Friday, November 27, 2009

Black Friday

A bird sits in
the palm of
my hand,
collecting an energy,
its hollow bones a
precious persuasion
to turn
and not

And I was going to
pen a plea
about the collective
hunger of countries,
from Appalachia
to somewhere other
in Africa,
on this black
market day
of fast-food,

But that
faithless bird
collected itself
right into nothingness,
fooled by a
false clarity
of clouds on panes,
and my eyes
(I let them leave),
rolling to
seek the
smudge of truth
at the back
of my id

So here I am again,
with the ink
of my words
on an organ of rain,
feeling for
the perfect exposition
to rub resolutions
that can wring
from Freud
a nod of epiphany,
as he strokes
the leather
and beard

But there are
few arrivals
among the fallen,
only more pains,
more windows,
more flights
and departures
to get lost in
and hungry,
if also
and blessedly
corralled and
fucked and

And certainty is
a black and white
I’d love to try on,
and burrow in,
all winter long
in a reflectionless
that plays
our song,
over and over
and over

I’ll sing something
like a small child
afraid of an
echo's betrayal,
my tune changing
on a dime
or your quicker nickel,
wheels spinning for
the weightlessness
of air
in that doubtful country
between take-off and

Until my bones are
hollowed of
all their finite ego,

this cheap longing

Wednesday, November 25, 2009


To the Ojibwe, she was known as the Foolish Girl. For she refused the comfort and warmth of the wigwam, preferring a tent of stars instead. Even in the winter, her family could not pull her away from the sky long enough to sleep with them.  Yet her sister was surprised to find a warm hand when she pressed it to her heart as a plea. As if the girl’s bones were wood that held a hidden fire.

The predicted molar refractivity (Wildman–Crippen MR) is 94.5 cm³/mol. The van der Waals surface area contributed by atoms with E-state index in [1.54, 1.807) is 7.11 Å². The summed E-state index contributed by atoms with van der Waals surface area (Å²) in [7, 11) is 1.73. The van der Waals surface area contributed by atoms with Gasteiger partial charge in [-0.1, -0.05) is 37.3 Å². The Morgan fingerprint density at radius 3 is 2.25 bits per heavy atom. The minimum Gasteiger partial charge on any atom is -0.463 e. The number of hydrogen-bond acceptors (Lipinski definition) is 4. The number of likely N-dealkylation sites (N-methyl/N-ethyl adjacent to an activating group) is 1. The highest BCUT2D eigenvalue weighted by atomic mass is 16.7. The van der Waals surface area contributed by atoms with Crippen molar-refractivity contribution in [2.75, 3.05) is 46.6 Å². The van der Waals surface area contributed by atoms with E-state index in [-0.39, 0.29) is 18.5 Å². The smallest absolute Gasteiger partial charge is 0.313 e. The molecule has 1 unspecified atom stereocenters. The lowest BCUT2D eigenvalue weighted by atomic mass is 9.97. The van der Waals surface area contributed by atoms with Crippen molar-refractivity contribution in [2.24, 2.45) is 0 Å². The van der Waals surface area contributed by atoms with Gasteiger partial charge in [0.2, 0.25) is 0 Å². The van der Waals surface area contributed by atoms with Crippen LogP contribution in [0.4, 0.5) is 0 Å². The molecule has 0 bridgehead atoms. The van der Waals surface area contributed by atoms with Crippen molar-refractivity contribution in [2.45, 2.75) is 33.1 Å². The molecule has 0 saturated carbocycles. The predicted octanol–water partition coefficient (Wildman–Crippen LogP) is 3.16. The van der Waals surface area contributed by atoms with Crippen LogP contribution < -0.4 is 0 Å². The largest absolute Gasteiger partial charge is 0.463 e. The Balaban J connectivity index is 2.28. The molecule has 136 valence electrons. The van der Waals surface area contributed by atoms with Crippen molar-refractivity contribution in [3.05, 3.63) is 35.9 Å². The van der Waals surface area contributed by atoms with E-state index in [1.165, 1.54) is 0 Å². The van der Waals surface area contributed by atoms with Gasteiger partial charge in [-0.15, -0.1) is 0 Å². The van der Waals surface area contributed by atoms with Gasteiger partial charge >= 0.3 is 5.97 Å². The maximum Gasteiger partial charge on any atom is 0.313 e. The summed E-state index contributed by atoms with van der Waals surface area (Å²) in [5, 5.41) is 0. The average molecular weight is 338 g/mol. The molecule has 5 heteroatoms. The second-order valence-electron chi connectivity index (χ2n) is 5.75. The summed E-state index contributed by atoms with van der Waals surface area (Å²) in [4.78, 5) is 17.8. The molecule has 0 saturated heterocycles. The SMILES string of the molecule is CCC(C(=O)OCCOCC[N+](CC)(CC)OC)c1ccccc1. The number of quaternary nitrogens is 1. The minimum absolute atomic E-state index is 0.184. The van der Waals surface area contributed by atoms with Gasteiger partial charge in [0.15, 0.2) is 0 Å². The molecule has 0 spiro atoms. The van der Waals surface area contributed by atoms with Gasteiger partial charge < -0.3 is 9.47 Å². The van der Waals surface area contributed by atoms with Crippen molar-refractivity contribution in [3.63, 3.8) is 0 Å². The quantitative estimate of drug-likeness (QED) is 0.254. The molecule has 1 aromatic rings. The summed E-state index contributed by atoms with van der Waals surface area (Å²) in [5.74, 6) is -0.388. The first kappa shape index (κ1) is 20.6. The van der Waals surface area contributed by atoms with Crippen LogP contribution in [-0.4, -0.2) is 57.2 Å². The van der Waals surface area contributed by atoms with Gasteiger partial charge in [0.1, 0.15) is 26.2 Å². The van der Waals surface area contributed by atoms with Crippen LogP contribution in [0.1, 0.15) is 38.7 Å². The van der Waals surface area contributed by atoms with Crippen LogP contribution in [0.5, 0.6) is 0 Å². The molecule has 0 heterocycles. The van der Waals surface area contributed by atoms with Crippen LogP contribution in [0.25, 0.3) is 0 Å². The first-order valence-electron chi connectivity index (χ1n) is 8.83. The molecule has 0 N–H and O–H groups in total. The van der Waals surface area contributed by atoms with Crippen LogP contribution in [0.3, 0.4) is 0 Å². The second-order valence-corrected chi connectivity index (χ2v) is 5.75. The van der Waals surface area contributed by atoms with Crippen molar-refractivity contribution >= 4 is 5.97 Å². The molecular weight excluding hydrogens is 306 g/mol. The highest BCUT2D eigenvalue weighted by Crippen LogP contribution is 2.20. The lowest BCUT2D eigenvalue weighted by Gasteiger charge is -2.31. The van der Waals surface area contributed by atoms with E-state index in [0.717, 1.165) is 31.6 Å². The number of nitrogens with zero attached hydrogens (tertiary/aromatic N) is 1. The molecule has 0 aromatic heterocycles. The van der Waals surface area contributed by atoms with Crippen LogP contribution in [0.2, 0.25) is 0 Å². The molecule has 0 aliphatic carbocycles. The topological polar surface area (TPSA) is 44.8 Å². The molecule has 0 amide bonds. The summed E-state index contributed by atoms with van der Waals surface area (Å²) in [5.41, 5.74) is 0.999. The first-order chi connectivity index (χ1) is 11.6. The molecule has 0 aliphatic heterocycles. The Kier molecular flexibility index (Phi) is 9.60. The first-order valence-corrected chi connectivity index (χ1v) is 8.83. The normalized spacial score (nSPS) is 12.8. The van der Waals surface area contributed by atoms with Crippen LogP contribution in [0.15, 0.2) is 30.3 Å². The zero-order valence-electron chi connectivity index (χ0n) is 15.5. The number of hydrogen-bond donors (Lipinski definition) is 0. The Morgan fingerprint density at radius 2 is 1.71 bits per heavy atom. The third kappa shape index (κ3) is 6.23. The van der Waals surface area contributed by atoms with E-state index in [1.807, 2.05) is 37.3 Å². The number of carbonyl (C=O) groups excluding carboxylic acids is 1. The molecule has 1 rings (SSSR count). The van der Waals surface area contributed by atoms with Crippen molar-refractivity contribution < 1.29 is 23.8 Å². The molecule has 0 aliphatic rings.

They called her the Foolish Girl. Because they could not see.

On this night, deep in winter’s darkness, she gazed upon a red star winking like an eye on the eastern horizon. Her lips formed words without thought. An owl answered her, but she did not hear.

She wished to marry that star. She wished for the star’s light to enter her. To pour from her hair, her skin, her mouth when she sang. She wished for the star’s love to keep her warm, far away from the cold and darkness of this place her people called Turtle Island.

She fell into the sleep of silence with ice on her tongue.  Her eyes looked up. 

When she awoke, she was in the star world. It was very different, and very beautiful. Light prevailed. The red star was there, transformed into a man with red hair. He loved her well, as it was effortless to love in this world. She was as happy as she hoped to be. Time passed on the crest of a wave. Unmarked by seasons, hunger, or cold.

An old woman lived in the star world, too. She sat upon a hole in the sky. One day, while the old lady stretched her legs, the girl approached the hole. She could hear a sound travel up from the forgotten world below.

It was the flute of her people. Carried to her on a wind spirit’s back.

In its song was the crickets’ collective memory, an owl’s ghostly call, the breath of her sister’s unborn baby against a soft, wheat breast. It was the beating of snow from the cardinal’s wings. It was a lone wolf’s baying, and a mother’s lullaby swaddling her in sleep.

It was the gravity of home.

The wave of time broke. The flute’s song was drowned under a torrent of rain falling from the sky. The Foolish Girl thought of ceremonies she would miss, harvests she could not meet, a family’s river of grief. The longing to see them manifested itself as lightning, while regret pounded its black fist against the terrible brightness. And the rain poured harder from its hole.

When the old woman returned, she saw straight into the girl’s heart. The light in her soul had turned blue.

“I sit here for good reason,” she chastised the girl.